- Overview of Texas State Legislature funded brain and mental health projects
- Other large scale national and global brain health funding initiatives
- Financial Times article “Boosting brain health is key to a thriving economy”
- Brookings Institution blog “Combatting America’s crisis of despair by investing in brains”
The Darrell K Royal-Texas Alzheimer's Initiative: Since the initial funding of $2M in 2006, the Texas Legislature has provided almost $70M to the member institutions of the DKR Texas Alz Initiative. This appropriation was used early in the funding stream for the organization of the Steering Committee, establishing specific aims, participant recruitment, data collection and management, and launching a new research focus on the impact of AD on Hispanics. In recent years the Steering Committee, following the advice and oversight of an expert non-Texas review panel of nationally prominent scientists, has awarded direct research funding to support meritorious research plans of work on a competitive basis to Texas medical schools.
The Lone Star Stroke (LSS) Research Consortium is a novel collaboration among leading medical research institutions in Texas to improve the health of Texans affected by stroke and cerebrovascular disease. The mission of LSS is to establish a state-wide network for patient-centered stroke research and therapeutic trials within Texas, linking academic health institutions with proven expertise in stroke research to community stroke centers. Our objectives are to find better therapies and prevention strategies to improve cerebrovascular health for Texans throughout our state. The 83rd Texas Legislature appropriated $4.5 million for FY14-15 to implement the LSS Research Consortium. The University of Texas System administers the LSS funding and contracts to LSS Hubs sites. The LSS Research Consortium has established a robust, geographically diverse, network of sites that has the capability and infrastructure to implement studies quickly throughout Texas. This is crucial for providing the game-changing breakthroughs that are needed now by people who have or may soon develop a stroke.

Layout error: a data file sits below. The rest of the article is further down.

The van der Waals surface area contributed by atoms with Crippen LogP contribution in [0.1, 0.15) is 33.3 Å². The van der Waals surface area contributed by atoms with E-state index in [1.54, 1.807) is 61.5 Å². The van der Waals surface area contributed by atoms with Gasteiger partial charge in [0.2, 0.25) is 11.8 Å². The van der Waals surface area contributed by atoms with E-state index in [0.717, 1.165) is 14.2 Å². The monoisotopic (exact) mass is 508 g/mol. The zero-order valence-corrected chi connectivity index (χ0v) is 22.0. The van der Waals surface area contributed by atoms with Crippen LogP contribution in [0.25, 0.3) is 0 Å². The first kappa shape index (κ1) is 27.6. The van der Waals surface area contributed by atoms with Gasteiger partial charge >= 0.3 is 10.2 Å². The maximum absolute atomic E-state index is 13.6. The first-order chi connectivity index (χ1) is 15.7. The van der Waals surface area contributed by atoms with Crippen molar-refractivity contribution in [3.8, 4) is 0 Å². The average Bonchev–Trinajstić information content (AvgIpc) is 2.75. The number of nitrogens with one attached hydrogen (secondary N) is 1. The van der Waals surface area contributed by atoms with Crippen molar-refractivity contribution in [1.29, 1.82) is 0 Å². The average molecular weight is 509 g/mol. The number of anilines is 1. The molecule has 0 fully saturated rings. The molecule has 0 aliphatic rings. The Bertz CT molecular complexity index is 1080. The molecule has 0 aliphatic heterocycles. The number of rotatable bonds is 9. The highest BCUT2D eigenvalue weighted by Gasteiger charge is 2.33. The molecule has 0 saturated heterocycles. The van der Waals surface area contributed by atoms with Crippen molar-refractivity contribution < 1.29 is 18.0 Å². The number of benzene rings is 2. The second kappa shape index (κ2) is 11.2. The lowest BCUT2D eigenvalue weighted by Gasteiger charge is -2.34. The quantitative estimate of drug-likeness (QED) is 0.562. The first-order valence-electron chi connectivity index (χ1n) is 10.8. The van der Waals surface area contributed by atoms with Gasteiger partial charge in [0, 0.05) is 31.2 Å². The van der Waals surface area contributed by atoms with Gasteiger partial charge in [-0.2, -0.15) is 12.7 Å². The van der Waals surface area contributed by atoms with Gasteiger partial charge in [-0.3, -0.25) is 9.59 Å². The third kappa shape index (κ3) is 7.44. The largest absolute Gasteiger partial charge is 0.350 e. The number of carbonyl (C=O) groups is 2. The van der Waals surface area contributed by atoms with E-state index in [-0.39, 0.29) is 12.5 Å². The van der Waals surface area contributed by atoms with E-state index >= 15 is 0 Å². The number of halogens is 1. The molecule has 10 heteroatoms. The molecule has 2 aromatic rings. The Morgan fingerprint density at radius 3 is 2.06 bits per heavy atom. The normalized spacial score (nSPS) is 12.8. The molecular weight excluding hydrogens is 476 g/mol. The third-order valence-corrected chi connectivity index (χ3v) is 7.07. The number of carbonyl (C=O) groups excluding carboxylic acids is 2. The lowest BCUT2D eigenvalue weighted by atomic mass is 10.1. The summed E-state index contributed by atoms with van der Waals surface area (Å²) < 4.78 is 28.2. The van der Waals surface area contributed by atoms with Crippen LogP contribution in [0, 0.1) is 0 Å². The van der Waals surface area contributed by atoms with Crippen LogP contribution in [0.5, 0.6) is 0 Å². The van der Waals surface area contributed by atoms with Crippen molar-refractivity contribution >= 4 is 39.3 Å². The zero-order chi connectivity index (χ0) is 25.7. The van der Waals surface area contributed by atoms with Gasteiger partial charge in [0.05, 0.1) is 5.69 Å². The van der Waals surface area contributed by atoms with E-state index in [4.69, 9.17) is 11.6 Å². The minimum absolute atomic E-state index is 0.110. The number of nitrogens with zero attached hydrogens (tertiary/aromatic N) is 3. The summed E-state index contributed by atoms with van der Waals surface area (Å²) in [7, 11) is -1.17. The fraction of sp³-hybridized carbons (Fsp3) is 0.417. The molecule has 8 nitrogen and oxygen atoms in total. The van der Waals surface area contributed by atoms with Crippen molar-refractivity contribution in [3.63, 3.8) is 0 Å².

Signed into law in mid-2019, the Texas Child Mental Health Care Consortium (TCMHCC) was formed with the state’s 12 publicly funded medical schools.7 TCMHCC is funded with $118.5 million in state funds to provide universal access to child psychiatry consultation in primary care through the Child Psychiatry Access Network (CPAN), urgent access to psychiatric telehealth care and referrals in Texas schools through the Texas Child Health Access Through Telemedicine (TCHATT) program, and expansion of workforce training and the public psychiatry workforce more broadly. Launched in May 2020, TCMHCC engaged 5000 pediatric primary care providers in CPAN and reached nearly 1.7 million Texas students through TCHATT in less than a year, including 12.5% Black and 34% Latino students—numbers proportionate to the broader child population of Texas. TCMHC provides an infrastructure that can be scaled up or down as needs change. The Texas legislature just took advantage of this by adding $113 million in American Rescue Act funds to ramp up all these programs in response to the ongoing mental health surge.
Healthy Brain Global Initiative: HBGI is developing $10 billion of financing mechanisms to fund increased delivery of brain science breakthroughs and evidence-based interventions. One Mind and the National Academy of Medicine are leading the HBGI in collaboration with the World Bank, the World Health Organization, the US National Institutes of Health, as well as leading investment banks, grant-making organizations, and research organizations. In the High-Income settings where HBGI capital may be deployed, the California’s Stem Cell Agency (CIRM) provides a useful predicate for potential outcomes. CIRM aims to accelerate stem cell treatments for patients with unmet medical needs. A recent report found that CIRM has had a major impact on California’s economy, creating tens of thousands of new jobs, and producing billions of dollars in additional tax revenue for the state—co-benefits to CIRM’s main goal to improve health and well-being.